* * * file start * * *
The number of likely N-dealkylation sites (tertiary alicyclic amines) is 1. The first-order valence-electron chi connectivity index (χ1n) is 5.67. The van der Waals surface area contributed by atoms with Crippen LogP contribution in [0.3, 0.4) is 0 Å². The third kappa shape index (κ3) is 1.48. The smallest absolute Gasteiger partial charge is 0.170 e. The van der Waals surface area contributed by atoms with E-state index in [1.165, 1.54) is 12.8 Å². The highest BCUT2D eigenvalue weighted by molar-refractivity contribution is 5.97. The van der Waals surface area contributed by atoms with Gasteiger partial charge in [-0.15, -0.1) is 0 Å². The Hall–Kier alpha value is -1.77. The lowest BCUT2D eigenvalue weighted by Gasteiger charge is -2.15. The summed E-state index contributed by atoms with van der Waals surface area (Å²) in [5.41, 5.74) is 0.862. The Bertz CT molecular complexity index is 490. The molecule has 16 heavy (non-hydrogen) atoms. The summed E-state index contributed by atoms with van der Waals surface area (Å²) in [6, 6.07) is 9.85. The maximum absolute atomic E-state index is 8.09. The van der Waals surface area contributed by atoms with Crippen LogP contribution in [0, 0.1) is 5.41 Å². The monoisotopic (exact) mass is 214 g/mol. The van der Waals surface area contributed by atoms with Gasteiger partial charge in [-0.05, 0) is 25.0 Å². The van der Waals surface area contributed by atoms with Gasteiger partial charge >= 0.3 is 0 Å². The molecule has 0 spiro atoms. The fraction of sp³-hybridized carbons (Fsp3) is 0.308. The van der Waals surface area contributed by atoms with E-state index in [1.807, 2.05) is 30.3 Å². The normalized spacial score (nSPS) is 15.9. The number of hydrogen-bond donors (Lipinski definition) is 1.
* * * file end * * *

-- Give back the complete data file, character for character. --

The number of likely N-dealkylation sites (tertiary alicyclic amines) is 1. The first-order valence-electron chi connectivity index (χ1n) is 5.67. The van der Waals surface area contributed by atoms with Crippen LogP contribution in [0.3, 0.4) is 0 Å². The third kappa shape index (κ3) is 1.48. The smallest absolute Gasteiger partial charge is 0.170 e. The van der Waals surface area contributed by atoms with E-state index in [1.165, 1.54) is 12.8 Å². The highest BCUT2D eigenvalue weighted by molar-refractivity contribution is 5.97. The van der Waals surface area contributed by atoms with Gasteiger partial charge in [-0.15, -0.1) is 0 Å². The Hall–Kier alpha value is -1.77. The lowest BCUT2D eigenvalue weighted by Gasteiger charge is -2.15. The summed E-state index contributed by atoms with van der Waals surface area (Å²) in [5.41, 5.74) is 0.862. The Bertz CT molecular complexity index is 490. The molecule has 16 heavy (non-hydrogen) atoms. The summed E-state index contributed by atoms with van der Waals surface area (Å²) in [6, 6.07) is 9.85. The maximum absolute atomic E-state index is 8.09. The van der Waals surface area contributed by atoms with Crippen LogP contribution in [0, 0.1) is 5.41 Å². The monoisotopic (exact) mass is 214 g/mol. The van der Waals surface area contributed by atoms with Gasteiger partial charge in [-0.05, 0) is 25.0 Å². The van der Waals surface area contributed by atoms with Gasteiger partial charge >= 0.3 is 0 Å². The molecule has 0 spiro atoms. The fraction of sp³-hybridized carbons (Fsp3) is 0.308. The van der Waals surface area contributed by atoms with E-state index in [1.807, 2.05) is 30.3 Å². The normalized spacial score (nSPS) is 15.9. The number of hydrogen-bond donors (Lipinski definition) is 1.